So why does Portland Mayor Charlie Hales believe that student leaders with #CleanEnergyU can now stand alongside the Pope and President Obama in order to deliver us a clean energy future?
Like these leaders, Mayor Hales believes that a clean energy future needs to be equitable and inclusive. Like Pope Francis and President Obama, he believes that tackling climate change is essential to protect the most vulnerable on the planet. So for him, if clean energy leadership arises collaboratively from all sectors and communities – from CEO’s to student leaders and from Presidents to community activists – it will give us the power to have a global impact.
Boston University student leader Lindsey Chew agrees:
“The magic of #CleanEnergyU is that it invites the collective curiosity and subsequent action of millions around the world, launching us all into the global sustainability discourse. It is both unique and necessary because it is inclusive, recognizing that all of our voices are valuable in leading to a clean energy future, whether we are a student or CEO.” – Lindsey Chew, BU intern and student leader.
Fine, you say… but how is this achieved? How can genuinely inclusive, cross-sector leadership really deliver a clean energy future?
And join Mayor Charlie Hales in conversation on October 21 at noon ET / 9am PT during the #CleanEnergyU Tweetathon, where he’ll be joined by leaders from the City of Portland and Portland State University communities, to learn how they have collaborated across city, campus, non profit and business boundaries to transform their transportation systems to deliver a cleaner energy future.
And explore how to build the leadership pathways that can deliver this clean energy future in conversation with Amit Ronen, former Deputy Chief of Staff with Senator Cantwell and now Director of GW’s Solar Institute, in our #CleanEnergyU Deep Dive Dialogue at 3pm ET on Friday Oct 19 to champion your voices and blaze a trail like Portland to lead towards your #CleanEnergyU future!
CleanEnergyU: We are all leaders in our clean energy future
By Charlie Hales, Mayor of the City of Portland, Oregon
This summer, I had the privilege of joining 60 other mayors at the Pontifical Academy of Sciences in Vatican City, where Pope Francis called on us to consider climate change as a moral imperative for humanity.
Soon after, I was invited by the White House to President Obama’s Clean Power Plan announcement. Like the pope, President Obama was clear that climate action is a moral issue: “If you care about low-income, minority communities,” he said, “start protecting the air they breathe.”
These world leaders captured popular attention; their inspiring remarks made climate change and clean energy both a moral and political issue.
But just as powerful was a phone call I had with a young Portland “kayaktivist” after the protest in Portland against Shell drilling in the Arctic. Mia Reback is a recent graduate from Reed College in Portland, who organized student-led climate and social justice groups during her college years. In a Portland-to-D.C. phone conversation, she articulately expressed the fear for her generation’s future if our generation doesn’t act on climate change. She put a face on President Obama’s words: “We are the first generation to feel climate change, and the last that can do something about it.”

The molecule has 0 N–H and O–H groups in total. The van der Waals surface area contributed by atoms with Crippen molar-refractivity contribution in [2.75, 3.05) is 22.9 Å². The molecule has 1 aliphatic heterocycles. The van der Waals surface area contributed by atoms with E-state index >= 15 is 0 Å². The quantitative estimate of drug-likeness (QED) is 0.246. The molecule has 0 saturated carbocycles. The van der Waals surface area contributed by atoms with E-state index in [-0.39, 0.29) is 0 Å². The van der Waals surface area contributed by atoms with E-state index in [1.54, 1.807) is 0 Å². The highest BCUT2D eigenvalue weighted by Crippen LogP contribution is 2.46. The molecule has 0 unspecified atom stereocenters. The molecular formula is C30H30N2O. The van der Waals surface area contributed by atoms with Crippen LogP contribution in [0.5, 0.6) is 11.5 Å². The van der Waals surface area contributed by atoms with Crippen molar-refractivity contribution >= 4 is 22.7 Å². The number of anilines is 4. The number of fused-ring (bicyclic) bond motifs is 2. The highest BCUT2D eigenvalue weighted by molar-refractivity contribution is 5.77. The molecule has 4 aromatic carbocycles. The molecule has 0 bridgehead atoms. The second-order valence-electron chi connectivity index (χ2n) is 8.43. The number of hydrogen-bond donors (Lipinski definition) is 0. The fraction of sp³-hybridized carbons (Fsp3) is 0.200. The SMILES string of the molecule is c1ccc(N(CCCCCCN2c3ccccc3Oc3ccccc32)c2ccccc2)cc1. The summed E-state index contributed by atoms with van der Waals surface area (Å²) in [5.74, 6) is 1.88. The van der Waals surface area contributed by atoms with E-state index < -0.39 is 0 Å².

The reality is, climate change is really bad, but it’s not too late. If we’re aggressive about carbon reduction, we can make a difference. Like cities, college campuses and students have a role to play.
In the Portland metro area, 60 percent of carbon emissions come from fossil fuels used to heat and power homes, businesses and industry; building energy use is the greatest source of emissions. That’s why I launched the Mayor’s Business Climate Challenge, asking businesses to commit taking action to reduce emissions. Small steps — installing LED bulbs; providing incentives for transit or bicycle transportation — can have a big impact. The same is true for college campuses: food-scrap collection, onsite electric vehicle charging, and electricity from renewable sources are all relatively small changes to create significant impacts in protecting vulnerable people and a vulnerable planet.
In an effort to lead by example, Portland has also:
Through efforts over the last 25 years, the region has reduced carbon emissions 13 percent from 1990 levels, even as our population grew 26 percent and jobs grew by 12 percent. I believe we will continue to make progress through our new challenges.
Government’s role, my role, is ensuring climate action isn’t just about being green, but also about being equitable. World leaders have done us a favor by capturing popular attention. As the world faces the reality of climate change, I’ll work to ensure Portland continues to be a trailblazer, and we need the rest of the world to take up the challenge. Innovation and change happen at the local level; if enough cities and college campuses — that means #CleanEnergyU! — do the right thing, we’ll have a global impact.
Join Mayor Hales and other Portland leaders at the #CleanEnergyU tweetathon on Oct 21 at 12 ET 9 PT to explore how student, city, non profit and civic leaders can join together to deliver a radically cleaner future in our transportation systems!
Invite the young clean energy leaders you know to join the CleanEnergyU dialogue — with Deep Dive Dialogues running every day at 3 ET 12 PT now through Oct 23 and the Tweetathon on Oct 20/21 12-4pm ET – and join us a clean energy leaders yourselves by using the #CleanEnergyU hashtag to join the twitter dialogue online…